• Spaced-out projects: Give yourself wiggle room. As you plan your schedule for the week, the key is to balance your tasks. When your calendar is jampacked, you lose the ability to roll with the punches, so give yourself room to breathe.

Discipline is a practiced skill. The more you strive to complete your tasks according to schedule, the less stressful the process will become.

3. Accomplish urgent tasks first.

When you're creating your daily schedule, list your most urgent tasks first. If you push these until the end of the day, you risk running out of time. This can lead you to miss your deadlines, feel unfulfilled with your day, or work overtime and burn yourself out.

Similarly, it can be helpful to accomplish your most dreaded tasks first. Procrastinating will only cause you to spend more time thinking about them, which can hinder your mood and productivity. Get them out of the way early on, so you can spend the rest of the day doing tasks you enjoy. 

4. Group similar tasks together.

People like to think they can multitask, but research has consistently shown that focusing on multiple tasks at once can hinder productivity and efficiency. Instead of switching back and forth across various projects throughout the day, group similar tasks together. This can help keep you focused on one thing at a time.

One example of this is email. Set aside a certain portion of your day to respond to all of your emails at once. Establishing a designated time for this task will keep you from switching over to your Outlook inbox every time you get a notification.

5. Take advantage of technology.

While some technology can be a distraction, many platforms can help you structure and track your day. For example, you might need great website design software to help you build a professional online portfolio, or perhaps you can rely on a project management platform to help you keep track of your projects. If you are working on an hourly billed project, you also may want time-tracking software to record how many hours you work.

TipTip: If you're looking for software to track how many hours you work, check out some of our favorite time and attendance systems on the market.

6. Set aside time to find new projects.

Accomplishing your current tasks is essential, but so is thinking about the future. Freelancing does not come with the guarantee of future work. Set aside time to look for new projects to take on. This is especially important if you are new to freelancing and don't have a consistent client base established.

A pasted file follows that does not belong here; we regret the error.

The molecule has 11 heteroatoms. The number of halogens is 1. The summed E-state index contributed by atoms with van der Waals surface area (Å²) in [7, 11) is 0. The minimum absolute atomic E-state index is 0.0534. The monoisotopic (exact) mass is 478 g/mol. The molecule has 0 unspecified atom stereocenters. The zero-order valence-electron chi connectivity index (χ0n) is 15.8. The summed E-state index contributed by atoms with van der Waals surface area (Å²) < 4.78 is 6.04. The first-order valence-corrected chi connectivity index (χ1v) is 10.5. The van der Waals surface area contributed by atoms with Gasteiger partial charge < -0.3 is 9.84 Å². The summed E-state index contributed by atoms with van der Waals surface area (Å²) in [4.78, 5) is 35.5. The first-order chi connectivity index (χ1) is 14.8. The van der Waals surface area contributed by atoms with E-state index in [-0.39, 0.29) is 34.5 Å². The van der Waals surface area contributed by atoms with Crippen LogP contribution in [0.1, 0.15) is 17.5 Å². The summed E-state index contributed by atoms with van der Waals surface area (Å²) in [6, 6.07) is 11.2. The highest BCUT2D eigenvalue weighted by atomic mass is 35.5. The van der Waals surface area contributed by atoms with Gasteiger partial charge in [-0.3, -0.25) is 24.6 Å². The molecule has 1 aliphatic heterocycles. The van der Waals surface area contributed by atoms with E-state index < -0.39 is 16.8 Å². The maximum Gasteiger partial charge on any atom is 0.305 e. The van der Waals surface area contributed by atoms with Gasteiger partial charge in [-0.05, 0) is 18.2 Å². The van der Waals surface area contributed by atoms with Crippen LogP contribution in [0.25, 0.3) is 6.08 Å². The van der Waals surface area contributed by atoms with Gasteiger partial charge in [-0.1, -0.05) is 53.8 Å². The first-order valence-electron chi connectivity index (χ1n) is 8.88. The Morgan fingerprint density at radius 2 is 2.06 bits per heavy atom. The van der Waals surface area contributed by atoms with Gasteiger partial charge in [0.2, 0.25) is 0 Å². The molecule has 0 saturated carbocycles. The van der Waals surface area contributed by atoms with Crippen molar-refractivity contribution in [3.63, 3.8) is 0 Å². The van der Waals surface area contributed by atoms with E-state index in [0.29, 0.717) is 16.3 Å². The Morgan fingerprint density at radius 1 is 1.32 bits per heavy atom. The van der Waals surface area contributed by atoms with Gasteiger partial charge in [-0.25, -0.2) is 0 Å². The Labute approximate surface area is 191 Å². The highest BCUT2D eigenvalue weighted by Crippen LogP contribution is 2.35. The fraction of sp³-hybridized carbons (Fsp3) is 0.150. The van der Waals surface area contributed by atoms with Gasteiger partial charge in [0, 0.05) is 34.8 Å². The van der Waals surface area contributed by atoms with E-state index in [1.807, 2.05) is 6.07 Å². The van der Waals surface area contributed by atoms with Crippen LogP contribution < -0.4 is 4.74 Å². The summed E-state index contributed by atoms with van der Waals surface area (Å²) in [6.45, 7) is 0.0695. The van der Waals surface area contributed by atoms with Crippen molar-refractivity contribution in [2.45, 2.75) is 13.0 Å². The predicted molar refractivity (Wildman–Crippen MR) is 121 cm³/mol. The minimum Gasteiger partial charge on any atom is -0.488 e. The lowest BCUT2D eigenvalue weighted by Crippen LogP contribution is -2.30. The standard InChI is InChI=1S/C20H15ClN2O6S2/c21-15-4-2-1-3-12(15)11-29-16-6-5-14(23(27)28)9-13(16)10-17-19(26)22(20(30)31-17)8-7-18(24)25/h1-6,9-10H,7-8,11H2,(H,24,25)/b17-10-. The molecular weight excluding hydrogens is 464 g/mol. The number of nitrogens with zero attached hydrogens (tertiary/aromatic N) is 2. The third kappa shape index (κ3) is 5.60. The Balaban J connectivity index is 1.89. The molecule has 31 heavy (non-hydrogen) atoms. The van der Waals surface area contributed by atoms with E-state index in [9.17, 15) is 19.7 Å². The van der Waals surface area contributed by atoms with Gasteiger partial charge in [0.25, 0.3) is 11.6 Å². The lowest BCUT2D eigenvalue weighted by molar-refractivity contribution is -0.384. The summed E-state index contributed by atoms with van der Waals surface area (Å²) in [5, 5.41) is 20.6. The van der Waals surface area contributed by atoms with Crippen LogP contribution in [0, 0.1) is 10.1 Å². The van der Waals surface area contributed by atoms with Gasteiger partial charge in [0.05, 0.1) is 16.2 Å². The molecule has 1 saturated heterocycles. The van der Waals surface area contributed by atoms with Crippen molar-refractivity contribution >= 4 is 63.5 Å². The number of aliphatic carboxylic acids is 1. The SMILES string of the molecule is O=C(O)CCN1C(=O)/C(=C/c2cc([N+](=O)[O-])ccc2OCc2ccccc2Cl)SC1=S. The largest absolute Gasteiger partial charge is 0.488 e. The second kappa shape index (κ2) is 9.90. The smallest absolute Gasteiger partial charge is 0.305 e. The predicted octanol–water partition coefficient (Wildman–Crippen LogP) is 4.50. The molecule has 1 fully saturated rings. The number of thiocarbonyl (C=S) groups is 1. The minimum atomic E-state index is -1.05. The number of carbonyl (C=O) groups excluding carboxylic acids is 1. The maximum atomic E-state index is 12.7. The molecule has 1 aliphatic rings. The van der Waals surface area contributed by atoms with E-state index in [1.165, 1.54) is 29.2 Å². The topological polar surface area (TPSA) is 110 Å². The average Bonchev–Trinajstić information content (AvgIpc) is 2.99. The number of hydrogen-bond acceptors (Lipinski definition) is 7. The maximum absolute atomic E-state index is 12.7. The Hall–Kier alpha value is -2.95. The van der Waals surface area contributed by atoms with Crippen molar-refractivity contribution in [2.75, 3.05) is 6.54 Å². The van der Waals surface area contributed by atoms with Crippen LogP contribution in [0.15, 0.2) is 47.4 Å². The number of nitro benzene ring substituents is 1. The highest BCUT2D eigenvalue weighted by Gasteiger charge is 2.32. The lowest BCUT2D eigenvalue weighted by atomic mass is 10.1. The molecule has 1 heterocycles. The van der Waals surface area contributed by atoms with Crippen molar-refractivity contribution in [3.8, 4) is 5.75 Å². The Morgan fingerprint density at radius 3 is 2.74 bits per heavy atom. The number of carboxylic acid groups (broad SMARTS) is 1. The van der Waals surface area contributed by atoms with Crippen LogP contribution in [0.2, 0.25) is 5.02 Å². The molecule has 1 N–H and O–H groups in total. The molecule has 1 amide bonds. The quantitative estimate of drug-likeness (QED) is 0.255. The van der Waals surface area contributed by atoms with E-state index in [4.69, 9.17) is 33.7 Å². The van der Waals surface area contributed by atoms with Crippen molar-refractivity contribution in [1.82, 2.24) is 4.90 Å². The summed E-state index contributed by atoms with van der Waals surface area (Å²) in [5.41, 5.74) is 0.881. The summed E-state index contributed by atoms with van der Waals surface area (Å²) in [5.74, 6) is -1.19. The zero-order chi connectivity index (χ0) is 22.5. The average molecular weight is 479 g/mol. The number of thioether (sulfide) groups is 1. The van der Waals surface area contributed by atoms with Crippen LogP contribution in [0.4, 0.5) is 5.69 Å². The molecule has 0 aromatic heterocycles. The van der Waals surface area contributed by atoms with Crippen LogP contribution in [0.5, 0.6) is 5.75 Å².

7. Track your success.

If you can measure it, you can improve it. Each successful job you complete becomes another feather in your cap. Every article you write, every proposal that's accepted, and every other success you score will become the fuel that drives you to keep up the good work.

Keeping track of your progress not only serves as motivation but also helps you drown out that inner critic who fills you with apprehension and distracts you from the task at hand. As you complete each element of your project, you'll get a Pavlovian satisfaction from checking off another task on your list.

Tracking your success also helps you benchmark your performance. As you rack up successes, you'll discover which tasks are easier or more difficult to focus on. Completing work more effectively will open up time in your schedule for other things.

FYIFYI: Not every freelance gig is a good use of your time and talents. Sometimes the job itself is the real distraction, and if it's sapping your energy, that's a sign you should focus more on projects you're passionate about.

Learning to manage your time is a skill, and you will continue to improve as you remain mindful of how and where you spend your time. At the end of the day, the rewards of effectively managing your time are well worth the process.

David Kirby contributed to the writing and research in this article.

Image Credit: Creative Lab / Shutterstock
Skye Schooley
Skye Schooley Staff
Skye Schooley is a staff writer at and Business News Daily, where she has written more than 200 articles on B2B-focused topics including human resources operations, management leadership, and business technology. In addition to researching and analyzing products that help business owners launch and grow their business, Skye writes on topics aimed at building better professional culture, like protecting employee privacy, managing human capital, improving communication, and fostering workplace diversity and culture.